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Photo by Suzanne Monteverdi/QNS
Photo by Suzanne Monteverdi/QNS
Fire Commissioner Daniel A. Nigro speaks at the We Love Whitestone civic meeting on May 17.

The city’s Fire Commissioner stopped by Wednesday’s We Love Whitestone civic meeting this week to talk about changes he’s seen in the department over the years and what residents can do to enhance fire safety for their families.

Daniel Nigro, who lives in Whitestone, has led the FDNY for three years; he discussed the different challenges the Department faces today.

“Our Fire Department today, as compared to the Fire Department that I started in [in 1969], is quite a bit different,” Nigro said. “The challenges have grown exponentially, and I think that the department has grown, very much, to face those challenges.”

Response time in the area has been reduced to six and a half minutes for serious calls, despite the Department seeing a record number of calls last year, Nigro said. Citywide in 2016, the FDNY answered 1.7 million calls and had the lowest number of fire deaths — 48 — in recorded history.

“It was the busiest year in the Department’s history,” the Fire Commissioner said. “There’s quite a growing demand to the services of the Fire Department … medical calls, emergencies, gas leaks, water leaks: you name it, we respond. Nobody provides help better than the city of New York.”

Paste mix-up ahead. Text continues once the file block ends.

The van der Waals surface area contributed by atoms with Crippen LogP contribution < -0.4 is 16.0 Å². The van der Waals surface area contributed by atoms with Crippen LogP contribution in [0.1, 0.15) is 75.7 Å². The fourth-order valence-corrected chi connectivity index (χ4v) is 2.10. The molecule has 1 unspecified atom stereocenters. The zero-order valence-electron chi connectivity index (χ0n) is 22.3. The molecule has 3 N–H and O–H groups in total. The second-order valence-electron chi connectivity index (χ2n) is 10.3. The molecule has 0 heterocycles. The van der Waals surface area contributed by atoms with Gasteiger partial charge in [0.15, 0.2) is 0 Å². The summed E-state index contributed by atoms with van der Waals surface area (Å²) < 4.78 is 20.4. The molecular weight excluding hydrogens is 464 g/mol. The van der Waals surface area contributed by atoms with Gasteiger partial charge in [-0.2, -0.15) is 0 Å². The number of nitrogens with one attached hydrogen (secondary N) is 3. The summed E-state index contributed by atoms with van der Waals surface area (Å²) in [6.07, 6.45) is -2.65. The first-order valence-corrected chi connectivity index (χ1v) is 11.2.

And, in this day and age when terrorism is on the forefront of everyone’s minds, Nigro continued, the Department “has never worked closer” with the NYPD to combat threats to the city.

To help keep families and neighborhoods safe, Nigro reminded attendees how essential it is for homes to have working smoke and CO alarms installed in their homes. At the home in Queens Village which broke out in flames last month, claiming the lives of five young people inside, there were no working smoke alarms, the Fire Commissioner said.

“Nothing is sadder than seeing firefighters carry out children,” Nigro said. “[Smoke alarms] are a simple thing; it’s a cheap thing.”

The Fire Commissioner said the number one cause of fires, for many years, was smoking. While smoking still accounts for a large number of fires, today, the biggest cause are misuse of extension cords and power strips. Nigro encourage residents to use the strips at a minimum and make sure any in use are “UL approved,” which means it’s been safety tested.

“It seems like a simple thing,” Nigro said. “But these are some of the things we can do to help ourselves.”

Learn more about fire and life safety by visiting the FDNY website.

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